Today the 4th of June is the International Day of Innocent Children Victims of Aggression.
We have been covering this aspect for the entire week and whilst children are suffering as a result of aggression in many countries of the world, the Palestinian children are from amongst the worst off.
As far as the effects that this blockade, illegal occupation, theft, indiscrimination, violent attacks and bombardment has had on the Palestinian child, we have already covered two aspects viz. Schooling disruptions and malnutrition. Today we will take a look at another critical effect, Medical care.
The health care system in Palestine, though it is a caring, educated and productive one, struggles to provide adequate services for the population. In part, this is because of the interconnectedness of the health care system with other social systems like education, food production and utilities, as well as the high levels of unemployment, poverty, conflict and displacement in the region.
The World Bank reports a poverty level of 26 percent in the region, along with an unemployment rate of 15 percent in the West Bank and 47 percent in Gaza. The difficult conditions in which many Palestinians live exacerbate the shortcomings of the health care system and make it more challenging for Palestinians to access quality health care when they need it.
Health Care in Palestine
Health care professionals in Palestine work tirelessly to care for the large population. But several factors impede the effectiveness of their work and prevent Palestinians from accessing quality medical care.
The Palestinian public health system lacks sufficient infrastructure to serve the enormous population in need of medical care. Years of restrictions on imports — the Israeli and Egyptian blockade of Gaza in particular — have left the Palestinian hospital system with critical shortages of supplies like medical equipment, prescription drugs, over-the-counter medications and protective gear. Ongoing conflict has also left many hospitals and clinics in disrepair, and restrictions on goods make it difficult to procure supplies for rebuilding.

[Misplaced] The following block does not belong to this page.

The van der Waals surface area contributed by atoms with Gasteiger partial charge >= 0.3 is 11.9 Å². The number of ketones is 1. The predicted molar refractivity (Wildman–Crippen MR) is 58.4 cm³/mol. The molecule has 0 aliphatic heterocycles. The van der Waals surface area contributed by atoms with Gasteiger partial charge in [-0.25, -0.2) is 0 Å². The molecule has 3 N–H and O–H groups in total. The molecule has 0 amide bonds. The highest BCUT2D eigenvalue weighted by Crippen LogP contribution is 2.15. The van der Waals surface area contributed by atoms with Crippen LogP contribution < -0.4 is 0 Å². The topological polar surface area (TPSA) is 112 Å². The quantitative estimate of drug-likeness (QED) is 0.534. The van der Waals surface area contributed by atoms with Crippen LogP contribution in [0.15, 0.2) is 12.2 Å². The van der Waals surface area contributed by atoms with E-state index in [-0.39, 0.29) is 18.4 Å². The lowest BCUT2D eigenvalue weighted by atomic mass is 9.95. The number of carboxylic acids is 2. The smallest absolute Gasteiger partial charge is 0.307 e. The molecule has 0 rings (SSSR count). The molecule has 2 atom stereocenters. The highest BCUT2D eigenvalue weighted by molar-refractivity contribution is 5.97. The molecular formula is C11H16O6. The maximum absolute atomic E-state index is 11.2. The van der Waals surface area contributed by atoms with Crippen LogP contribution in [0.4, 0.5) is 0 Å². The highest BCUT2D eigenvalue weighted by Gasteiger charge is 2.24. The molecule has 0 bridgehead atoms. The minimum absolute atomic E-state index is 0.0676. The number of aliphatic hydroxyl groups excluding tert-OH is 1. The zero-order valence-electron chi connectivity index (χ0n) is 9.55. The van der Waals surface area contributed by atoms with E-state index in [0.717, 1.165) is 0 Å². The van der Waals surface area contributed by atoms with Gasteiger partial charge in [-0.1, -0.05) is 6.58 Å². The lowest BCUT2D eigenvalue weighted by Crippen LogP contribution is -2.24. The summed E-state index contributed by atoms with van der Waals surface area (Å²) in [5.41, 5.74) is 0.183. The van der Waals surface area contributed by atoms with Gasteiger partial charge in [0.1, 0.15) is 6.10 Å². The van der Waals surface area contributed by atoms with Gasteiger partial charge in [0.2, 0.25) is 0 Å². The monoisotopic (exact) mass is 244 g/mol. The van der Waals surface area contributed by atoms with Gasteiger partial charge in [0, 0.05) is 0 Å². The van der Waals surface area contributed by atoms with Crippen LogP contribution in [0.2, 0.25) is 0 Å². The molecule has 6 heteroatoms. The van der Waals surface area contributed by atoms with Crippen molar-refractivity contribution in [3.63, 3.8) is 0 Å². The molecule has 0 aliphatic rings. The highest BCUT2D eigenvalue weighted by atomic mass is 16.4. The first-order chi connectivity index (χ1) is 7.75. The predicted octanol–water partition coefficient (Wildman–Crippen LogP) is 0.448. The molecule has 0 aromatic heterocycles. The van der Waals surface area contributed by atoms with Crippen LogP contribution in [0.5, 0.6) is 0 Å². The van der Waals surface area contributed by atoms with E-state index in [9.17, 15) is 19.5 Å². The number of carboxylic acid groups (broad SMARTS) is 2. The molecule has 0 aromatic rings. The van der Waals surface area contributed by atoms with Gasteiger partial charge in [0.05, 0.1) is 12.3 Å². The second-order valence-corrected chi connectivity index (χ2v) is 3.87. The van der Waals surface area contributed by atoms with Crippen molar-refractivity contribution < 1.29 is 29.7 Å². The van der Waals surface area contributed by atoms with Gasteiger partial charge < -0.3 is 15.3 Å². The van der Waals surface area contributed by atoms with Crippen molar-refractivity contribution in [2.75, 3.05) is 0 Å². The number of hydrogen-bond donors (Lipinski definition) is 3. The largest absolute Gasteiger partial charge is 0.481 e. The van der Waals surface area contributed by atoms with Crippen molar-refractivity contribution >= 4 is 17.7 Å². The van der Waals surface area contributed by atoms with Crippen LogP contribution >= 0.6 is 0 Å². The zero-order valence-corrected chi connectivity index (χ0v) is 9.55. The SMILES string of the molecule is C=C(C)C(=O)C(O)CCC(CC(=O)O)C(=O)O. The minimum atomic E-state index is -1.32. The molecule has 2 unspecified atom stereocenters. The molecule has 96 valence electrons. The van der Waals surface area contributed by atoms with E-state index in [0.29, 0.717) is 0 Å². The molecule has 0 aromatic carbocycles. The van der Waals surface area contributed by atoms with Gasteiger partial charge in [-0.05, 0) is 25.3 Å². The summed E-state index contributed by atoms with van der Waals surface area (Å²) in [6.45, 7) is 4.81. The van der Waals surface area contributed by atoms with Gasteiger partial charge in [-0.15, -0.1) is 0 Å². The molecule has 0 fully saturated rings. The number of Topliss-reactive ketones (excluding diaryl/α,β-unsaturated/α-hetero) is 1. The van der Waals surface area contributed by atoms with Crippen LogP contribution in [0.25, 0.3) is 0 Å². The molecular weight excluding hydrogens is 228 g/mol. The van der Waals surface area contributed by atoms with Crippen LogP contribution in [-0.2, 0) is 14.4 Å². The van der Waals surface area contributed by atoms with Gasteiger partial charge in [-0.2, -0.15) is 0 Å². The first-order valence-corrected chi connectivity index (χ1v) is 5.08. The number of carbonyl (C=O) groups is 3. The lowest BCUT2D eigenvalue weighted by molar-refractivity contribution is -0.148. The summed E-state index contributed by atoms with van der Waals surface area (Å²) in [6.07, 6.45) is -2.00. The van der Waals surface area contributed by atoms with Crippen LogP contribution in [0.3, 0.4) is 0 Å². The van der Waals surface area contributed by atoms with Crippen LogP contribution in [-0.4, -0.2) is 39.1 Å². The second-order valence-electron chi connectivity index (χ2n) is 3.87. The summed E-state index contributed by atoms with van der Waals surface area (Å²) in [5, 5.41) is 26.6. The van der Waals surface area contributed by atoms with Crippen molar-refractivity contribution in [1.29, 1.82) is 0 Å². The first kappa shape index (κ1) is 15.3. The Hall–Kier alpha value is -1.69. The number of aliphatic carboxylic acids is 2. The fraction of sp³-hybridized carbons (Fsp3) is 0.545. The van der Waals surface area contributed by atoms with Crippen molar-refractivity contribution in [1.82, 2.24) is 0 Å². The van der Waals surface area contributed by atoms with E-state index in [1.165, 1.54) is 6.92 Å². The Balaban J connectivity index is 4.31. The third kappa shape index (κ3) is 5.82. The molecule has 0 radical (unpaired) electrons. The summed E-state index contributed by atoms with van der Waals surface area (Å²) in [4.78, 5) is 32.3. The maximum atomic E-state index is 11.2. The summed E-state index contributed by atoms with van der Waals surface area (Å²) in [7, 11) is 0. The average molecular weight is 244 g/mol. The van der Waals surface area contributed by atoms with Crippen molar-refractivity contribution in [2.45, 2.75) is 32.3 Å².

Electricity and water shortages also impede the health care industry in its work. Electricity in both Gaza and the West Bank can be intermittent and unpredictable. The lack of reliable electricity makes it even more difficult to care for patients — even where medical equipment exists, doctors cannot always operate it. The lack of running water also leads to challenges in maintaining sanitary medical facilities.
The personnel infrastructure is limited as well. Palestine suffers from a shortage of family medicine doctors, especially those who practice in children’s health. Specialty fields such as neurology, oncology, paediatric surgery and psychiatry suffer heavy personnel shortages. In part, shortages arise because doctors who want to specialize in these fields must leave Palestine for training and do not always return once their education is complete. Medical care in both the West Bank and Gaza suffers from physician shortages.
Palestinian Refugee Camps
Health care in the West Bank and Gaza faces significant challenges in extending quality medical care into the refugee camps. Palestinians represent the world’s largest displaced population. Thousands of refugees live in camps in Gaza and the West Bank — about 500,000 in the West Bank and 200,000 in Gaza, all crowded into small spaces with minimal services. Ninety percent of refugee families in the West Bank, along with 100 percent of refugees in Gaza, report that their children are not in good health. Poverty, poor sanitation, lack of electricity and running water, food insecurity and minimal medical facilities all contribute to health issues in the camps.
Permits and Restricted Travel
The Palestinian health care system faces barriers in the form of permit restrictions that limit Palestinian access to health care. Restrictions on access and movement are common in Palestine, and they make access to health care incredibly difficult. Many specialized hospitals are located in East Jerusalem, but Palestinians are often denied permits to travel there, even to receive desperately needed medical care.
Gaza health care is severely affected since Gaza is subject to particularly heavy restrictions. These restrictions on travel have a crippling effect on patient care. Nearly one out of every five Gaza patients who apply for a visa to get medical care in East Jerusalem, Jordan, Israel or even the West Bank receives a denial or experiences a significant delay. But restrictions on travel limit the accessibility of West Bank health care as well.